Comparative study of the effects of a 1-year dietary intervention of a low-carbohydrate diet versus a low-fat diet on weight and glycemic control in type 2 diabetes

Nichola J. Davis, Nora Tomuta, Clyde B. Schechter, Carmen R. Isasi, C. J. Segal-Isaacson, Daniel T. Stein, Joel Zonszein, Judith Wylie-Rosett

Research output: Contribution to journalArticle

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Abstract

OBJECTIVE - To compare the effects of a 1-year intervention with a low-carbohydrate and a low-fat diet on weight loss and glycemic control in patients with type 2 diabetes. RESEARCH DESIGN AND METHODS - This study is a randomized clinical trial of 105 overweight adults with type 2 diabetes. Primary outcomes were weight and A1C. Secondary outcomes included blood pressure and lipids. Outcome measures were obtained at 3, 6, and 12 months. RESULTS - The greatest reduction in weight and A1C occurred within the first 3 months. Weight loss occurred faster in the low-carbohydrate group than in the low-fat group (P = 0.005), but at 1 year a similar 3.4% weight reduction was seen in both dietary groups. There was no significant change in A1C in either group at 1 year. There was no change in blood pressure, but a greater increase in HDL was observed in the low-carbohydrate group (P = 0.002). CONCLUSIONS - Among patients with type 2 diabetes, after 1 year a low-carbohydrate diet had effects on weight and A1C similar to those seen with a low-fat diet. There was no significant effect on blood pressure, but the low-carbohydrate diet produced a greater increase in HDL cholesterol.

Original languageEnglish (US)
Pages (from-to)1147-1152
Number of pages6
JournalDiabetes Care
Volume32
Issue number7
DOIs
StatePublished - Jul 2009

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Carbohydrate-Restricted Diet
Fat-Restricted Diet
Type 2 Diabetes Mellitus
Weight Loss
Weights and Measures
Carbohydrates
Blood Pressure
HDL Cholesterol
Research Design
Randomized Controlled Trials
Fats
Outcome Assessment (Health Care)
Lipids

ASJC Scopus subject areas

  • Internal Medicine
  • Endocrinology, Diabetes and Metabolism
  • Advanced and Specialized Nursing

Cite this

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title = "Comparative study of the effects of a 1-year dietary intervention of a low-carbohydrate diet versus a low-fat diet on weight and glycemic control in type 2 diabetes",
abstract = "OBJECTIVE - To compare the effects of a 1-year intervention with a low-carbohydrate and a low-fat diet on weight loss and glycemic control in patients with type 2 diabetes. RESEARCH DESIGN AND METHODS - This study is a randomized clinical trial of 105 overweight adults with type 2 diabetes. Primary outcomes were weight and A1C. Secondary outcomes included blood pressure and lipids. Outcome measures were obtained at 3, 6, and 12 months. RESULTS - The greatest reduction in weight and A1C occurred within the first 3 months. Weight loss occurred faster in the low-carbohydrate group than in the low-fat group (P = 0.005), but at 1 year a similar 3.4{\%} weight reduction was seen in both dietary groups. There was no significant change in A1C in either group at 1 year. There was no change in blood pressure, but a greater increase in HDL was observed in the low-carbohydrate group (P = 0.002). CONCLUSIONS - Among patients with type 2 diabetes, after 1 year a low-carbohydrate diet had effects on weight and A1C similar to those seen with a low-fat diet. There was no significant effect on blood pressure, but the low-carbohydrate diet produced a greater increase in HDL cholesterol.",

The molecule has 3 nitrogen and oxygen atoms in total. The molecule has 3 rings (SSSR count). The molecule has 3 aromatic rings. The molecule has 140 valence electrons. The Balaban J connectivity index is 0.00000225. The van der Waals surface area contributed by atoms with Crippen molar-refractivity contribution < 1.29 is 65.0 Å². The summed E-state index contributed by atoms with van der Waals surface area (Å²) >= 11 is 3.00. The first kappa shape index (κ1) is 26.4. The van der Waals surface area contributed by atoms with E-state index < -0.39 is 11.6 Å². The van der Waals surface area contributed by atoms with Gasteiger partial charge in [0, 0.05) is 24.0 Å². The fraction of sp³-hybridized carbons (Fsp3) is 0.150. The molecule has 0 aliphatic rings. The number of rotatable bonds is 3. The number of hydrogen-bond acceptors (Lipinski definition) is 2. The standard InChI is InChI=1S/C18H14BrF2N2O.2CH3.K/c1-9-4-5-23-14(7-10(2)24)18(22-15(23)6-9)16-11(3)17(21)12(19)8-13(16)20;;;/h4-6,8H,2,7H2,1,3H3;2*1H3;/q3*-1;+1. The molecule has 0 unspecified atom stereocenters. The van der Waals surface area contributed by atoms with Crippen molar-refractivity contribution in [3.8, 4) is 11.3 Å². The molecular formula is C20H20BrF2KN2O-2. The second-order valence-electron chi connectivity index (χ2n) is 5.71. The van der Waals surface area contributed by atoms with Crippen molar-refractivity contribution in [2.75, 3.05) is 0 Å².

author = "Davis, {Nichola J.} and Nora Tomuta and Schechter, {Clyde B.} and Isasi, {Carmen R.} and Segal-Isaacson, {C. J.} and Stein, {Daniel T.} and Joel Zonszein and Judith Wylie-Rosett",
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AU - Tomuta, Nora

AU - Schechter, Clyde B.

AU - Isasi, Carmen R.

AU - Segal-Isaacson, C. J.

AU - Stein, Daniel T.

AU - Zonszein, Joel

AU - Wylie-Rosett, Judith

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N2 - OBJECTIVE - To compare the effects of a 1-year intervention with a low-carbohydrate and a low-fat diet on weight loss and glycemic control in patients with type 2 diabetes. RESEARCH DESIGN AND METHODS - This study is a randomized clinical trial of 105 overweight adults with type 2 diabetes. Primary outcomes were weight and A1C. Secondary outcomes included blood pressure and lipids. Outcome measures were obtained at 3, 6, and 12 months. RESULTS - The greatest reduction in weight and A1C occurred within the first 3 months. Weight loss occurred faster in the low-carbohydrate group than in the low-fat group (P = 0.005), but at 1 year a similar 3.4% weight reduction was seen in both dietary groups. There was no significant change in A1C in either group at 1 year. There was no change in blood pressure, but a greater increase in HDL was observed in the low-carbohydrate group (P = 0.002). CONCLUSIONS - Among patients with type 2 diabetes, after 1 year a low-carbohydrate diet had effects on weight and A1C similar to those seen with a low-fat diet. There was no significant effect on blood pressure, but the low-carbohydrate diet produced a greater increase in HDL cholesterol.

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